Soft Starters for motors ,Fridges etc.

Bob Steel

Solar Enthusiast
I have the problem that in the early hours of the morning when my battery is getting low my freezer turns on and pulls a huge start current out before it settles to a steady drain .
The Inverter handles the normal running current no problem but the huge drain to start it pushes the battery voltage down just enough to trip the low battery alarm and than I have to get up to turn the inverter off to silence it . Because it will do the same again I have to remove the freezer's plug to a grid supplied one before switching my inverter back on .

So is there anything I can build or buy to stop this sudden fall in voltage of my battery?
Is anyone using or have used a supercapacitor bank on their batteries to accommodate this ?

PS. I am aware of the NTC Thermistor 5D-25, 5 Ohm 8A InRush Thermistor Resistor approach and have a couple ordered to try .
 
Last edited:

svetz

Works in theory! Practice? That's something else
Staff member
Moderator
You could get a soft-starter and for some members like me they're great, but for the $$ why not some additional battery? Although I don't have one, a supercapacitor might work (ref):

Supercapacitors are ideal when a quick charge is needed to fill a short-term power need; whereas batteries are chosen to provide long-term energy. Combining the two into a hybrid battery satisfies both needs and reduces battery stress, which reflects in a longer service life.
 

Deveak

New Member
I have yet to see a soft starter that fits a refrigerator or small AC. I put one on my 3.5 ton AC. Cost 320ish bucks, from hyper engineering.
I don't have a good enough meter to check the inrush but I was able to run it on a 13 KW generator while before it would fail to start it (and dump it on my inverter!) According to the charts I had an inrush current of 72ish amps and it brought it down to I think somewhere around 30.
 

Larry619

Solar Enthusiast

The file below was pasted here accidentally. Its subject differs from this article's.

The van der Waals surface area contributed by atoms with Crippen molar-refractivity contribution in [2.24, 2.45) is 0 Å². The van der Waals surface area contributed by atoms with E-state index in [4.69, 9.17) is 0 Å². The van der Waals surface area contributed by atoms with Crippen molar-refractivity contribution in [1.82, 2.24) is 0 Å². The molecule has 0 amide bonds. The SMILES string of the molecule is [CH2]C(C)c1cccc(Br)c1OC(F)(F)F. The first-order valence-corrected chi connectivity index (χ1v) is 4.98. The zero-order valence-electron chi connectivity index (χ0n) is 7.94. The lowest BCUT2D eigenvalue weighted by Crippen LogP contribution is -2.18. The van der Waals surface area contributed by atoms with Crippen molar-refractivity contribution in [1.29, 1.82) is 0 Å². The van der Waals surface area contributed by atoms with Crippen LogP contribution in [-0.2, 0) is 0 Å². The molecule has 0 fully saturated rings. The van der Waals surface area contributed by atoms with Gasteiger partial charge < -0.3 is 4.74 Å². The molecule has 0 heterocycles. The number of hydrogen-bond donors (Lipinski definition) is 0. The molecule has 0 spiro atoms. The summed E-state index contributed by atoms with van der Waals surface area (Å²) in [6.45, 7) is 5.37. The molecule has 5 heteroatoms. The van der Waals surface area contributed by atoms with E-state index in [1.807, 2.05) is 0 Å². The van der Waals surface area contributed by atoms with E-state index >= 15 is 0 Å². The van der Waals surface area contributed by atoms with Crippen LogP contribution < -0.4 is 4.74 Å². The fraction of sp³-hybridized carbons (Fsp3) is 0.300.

Forgive my trivial question - Is it bad to put a timer, essentially cutting power, on a major appliance?

Both electrically and food safety wise, what are the impacts to the appliance or food long term? Do you think the internal temp will keep food cold or frozen just for the few hours overnight?

id love to do that even I don’t have my home off grid (yet). The fridge keeps running overnight even thought we aren’t opening the doors. I’ve measured my upright freezer consumption to be about 700W over 24hrs. Cutting about 6-8hrs overnight could cut consumption by 1/3rd. 😳
 

Hedges

Photon Sorcerer
Forgive my trivial question - Is it bad to put a timer, essentially cutting power, on a major appliance?

Both electrically and food safety wise, what are the impacts to the appliance or food long term? Do you think the internal temp will keep food cold or frozen just for the few hours overnight?

id love to do that even I don’t have my home off grid (yet). The fridge keeps running overnight even thought we aren’t opening the doors. I’ve measured my upright freezer consumption to be about 700W over 24hrs. Cutting about 6-8hrs overnight could cut consumption by 1/3rd. 😳

Turning off power to your freezer won't save energy. In a 24 hour day, the compressor still needs to pump out whatever heat leaked in through the thermal insulation.
The goal would be to avoid using battery to power freezer, rather using surplus PV while battery is fully charged during the day.

Fridge/freezer will hold temperatures for a while. More food in freezer and it will hold longer. Frozen water bottles would hold it against warming past 32F/0C until the ice melts, and frozen brine would have a colder phase change more appropriate to keep frozen foods frozen.

Cycling power to electronics causes stresses, probably shortens life.

An older fridge or freezer has an electromechanical thermostat which cycles power to the compressor, so shutting off power doesn't matter.